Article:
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WHAT IS IN YOUR OAT LATTE, ANYWAY?

  • Bernadette
  • Feb 17, 2020
Plant based m*lk

Do you know your oat latte from your soya mocha, your hazelnut flat white from your coconut frappé? With the meteoric rise in popularity of alternative m*lks (if that’s what we’re supposed to call it), there’s a growing trend for having no idea whatsoever about what’s actually in your coffee companion. (Hint: there’s a lot more than you may think!)

As consumers, we often take it for granted that what’s on the label is in the product in abundance. With the explosion of plant-based products on the market, it’s easy to become complacent and believe we are living healthier lives by substituting cow’s milk. And there is some truth in that. But we all need to be a lot more savvy about what we’re downing in bucket-loads by the day….

Here are some simple tips and clear guidance about choosing products (in the UK) that are healthier versions – and importantly, cleaner too. That is, they only consist of the basic ingredients: nuts (or plants) & water.

• Read the ingredients list: it is in order of highest proportion to the lowest. Most of the plant-based drinks have a percentage % of plant / nuts, so you know how much you’re consuming
• Let’s take Plenish. Its almond m*lk is 6% almond vs Rude Health which is 1%. That’s a big difference and not a lot of nut, either way.
• While we’re on the topic of Rude Health (a brand I really like, but not their m*lk) their first three ingredients are: Water, Organic Rice, Almonds (1%) – what’s with the rice??? I, for one, would rather eat rice than drink it. Who knew our drinks have suddenly turned into liquid carbs?
• Look out for sugar! Alpro advertises 100% plant-based products, yet their original almond milk is 2.3% almond and the third ingredient is sugar (then stabilisers and emulsifiers). So, if choosing Alrpro go for the unsweetened version instead.
• Oatly is most certainly my favourite choice when it comes to oat m*lk. However, their fresh version is not only more expensive, but it also has an acidity regulator that the long-life version does not. [NB. Plenish has an oat milk that I have not yet tasted so I cannot comment. However, they do not add the oils or minerals / vitamins that Oatly does.] My husband thinks the Oatly barista version is the best for frothy coffee!
• The only coconut m*lk I would recommend is Lucy Bee. It’s 99.9% coconut vs other brands that add rice, while their coconut content is only 5%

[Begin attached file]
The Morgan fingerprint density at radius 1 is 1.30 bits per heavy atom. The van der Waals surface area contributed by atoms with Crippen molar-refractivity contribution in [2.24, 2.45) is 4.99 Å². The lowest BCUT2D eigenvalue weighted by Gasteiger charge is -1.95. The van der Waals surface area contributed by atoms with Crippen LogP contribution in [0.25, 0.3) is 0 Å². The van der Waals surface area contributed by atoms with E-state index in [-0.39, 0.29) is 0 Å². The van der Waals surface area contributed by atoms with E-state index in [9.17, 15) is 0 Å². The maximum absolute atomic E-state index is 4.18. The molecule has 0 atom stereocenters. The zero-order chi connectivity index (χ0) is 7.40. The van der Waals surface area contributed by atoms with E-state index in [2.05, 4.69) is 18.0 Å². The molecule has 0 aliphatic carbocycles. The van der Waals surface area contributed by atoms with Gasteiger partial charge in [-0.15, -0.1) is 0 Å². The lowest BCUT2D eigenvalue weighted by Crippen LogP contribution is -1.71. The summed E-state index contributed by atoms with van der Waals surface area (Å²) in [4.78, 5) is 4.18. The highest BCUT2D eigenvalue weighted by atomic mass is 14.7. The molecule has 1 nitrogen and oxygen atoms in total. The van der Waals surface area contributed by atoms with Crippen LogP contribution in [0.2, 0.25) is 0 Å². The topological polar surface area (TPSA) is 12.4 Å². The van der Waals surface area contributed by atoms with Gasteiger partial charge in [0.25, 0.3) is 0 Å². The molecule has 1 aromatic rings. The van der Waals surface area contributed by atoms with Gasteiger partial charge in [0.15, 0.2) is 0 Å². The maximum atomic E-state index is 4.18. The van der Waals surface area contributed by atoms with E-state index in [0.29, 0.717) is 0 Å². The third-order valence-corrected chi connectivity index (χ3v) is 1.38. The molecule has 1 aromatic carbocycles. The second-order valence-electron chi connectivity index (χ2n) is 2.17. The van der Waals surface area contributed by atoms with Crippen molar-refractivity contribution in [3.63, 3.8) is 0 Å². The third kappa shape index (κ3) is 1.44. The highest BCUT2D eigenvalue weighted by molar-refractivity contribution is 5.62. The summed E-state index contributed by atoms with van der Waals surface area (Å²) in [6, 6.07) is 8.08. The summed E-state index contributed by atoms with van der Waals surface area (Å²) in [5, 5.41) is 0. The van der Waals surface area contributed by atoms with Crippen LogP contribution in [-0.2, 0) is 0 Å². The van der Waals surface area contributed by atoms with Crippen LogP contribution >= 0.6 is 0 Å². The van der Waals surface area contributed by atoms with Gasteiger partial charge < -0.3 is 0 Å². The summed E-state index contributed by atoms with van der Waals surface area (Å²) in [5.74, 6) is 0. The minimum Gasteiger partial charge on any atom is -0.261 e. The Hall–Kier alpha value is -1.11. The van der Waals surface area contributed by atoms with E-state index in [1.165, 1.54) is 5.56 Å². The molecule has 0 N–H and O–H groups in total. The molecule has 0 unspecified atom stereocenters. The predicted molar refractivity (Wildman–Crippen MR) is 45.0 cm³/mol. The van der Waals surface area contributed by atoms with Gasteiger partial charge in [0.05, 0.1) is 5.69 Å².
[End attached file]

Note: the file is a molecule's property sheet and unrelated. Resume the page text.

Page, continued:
I have not had soya milk for some time. For anyone who suffers with a dairy intolerance, soya milk has the same protein as cow / goat’s milk – so is not a viable alternative. There continues to be debate as to whether soya products are indeed healthy, as originally thought, or whether they may actually be detrimental. More research is needed in this field – so, I’ll report back on that as soon as I have some new insight.

The UK – well London, certainly – seems to have the alternative m*lk market nailed. But, whenever I am travelling with checked luggage, I often take my own supplies – mostly because I cannot find good quality plant-based drinks in the supermarkets elsewhere. That, or they’re full of sugar and taste awful. Hotels that don’t provide plant-based drinks have so far seemed very happy for me to use my own supplies to make a latte each day.

When looking at the nutritional value, here are some important facts and why my tip 1 above is so critical:

• The protein value in cow’s milk is 3.5g /100mL vs 1g in Oatly and 1.6g in Lucy Bee coconut m*lk. Almond m*lk significantly varies by product from 0.2g in Rude Health to 1.3g / 100mL in Plenish.
• Unless any of the plant-based drinks have added calcium, you should assume they do not – and you will need to substitute this in other ways in your diet.
• The fat content also varies significantly. So, 100mL of semi-skimmed cow’s milk is 1.6g fat vs 3.7g in the full fat version. Surprisingly, Oatly long life version is 1.5g fat vs the fresh version which is 2.8g. Again, the almond m*lks differ significantly and, I guess, it’s no surprise that with the higher nut content, Plenish has 3.1g fat vs Alpro with just 1.1g. What I would say here, though, is the fat in almonds is all ‘good fat’ so unless you’re purposefully restricting fat in your diet, I wouldn’t worry too much.

So, now you have a bit more information and knowledge, are you ready to take the plunge and give a plant-based m*ilk a go? If you are, my advice is that the easiest switch is oat m*lk. It has the same sort of creaminess as cow’s milk, so will be less of a shock to the system.

Most coffee shops will stock Oatly but if they don’t, ask them if they would or find an alternative coffee shop!

In case you were wondering, my personal favourite is Plenish Hazelnut m*lk in my latte at home each morning and Plenish unsweetened almond milk on my porridge – but that’s just my choice.

I would love to hear how you get on and whether the switch makes any difference to you! bernadette@rosbyconsulting.com.

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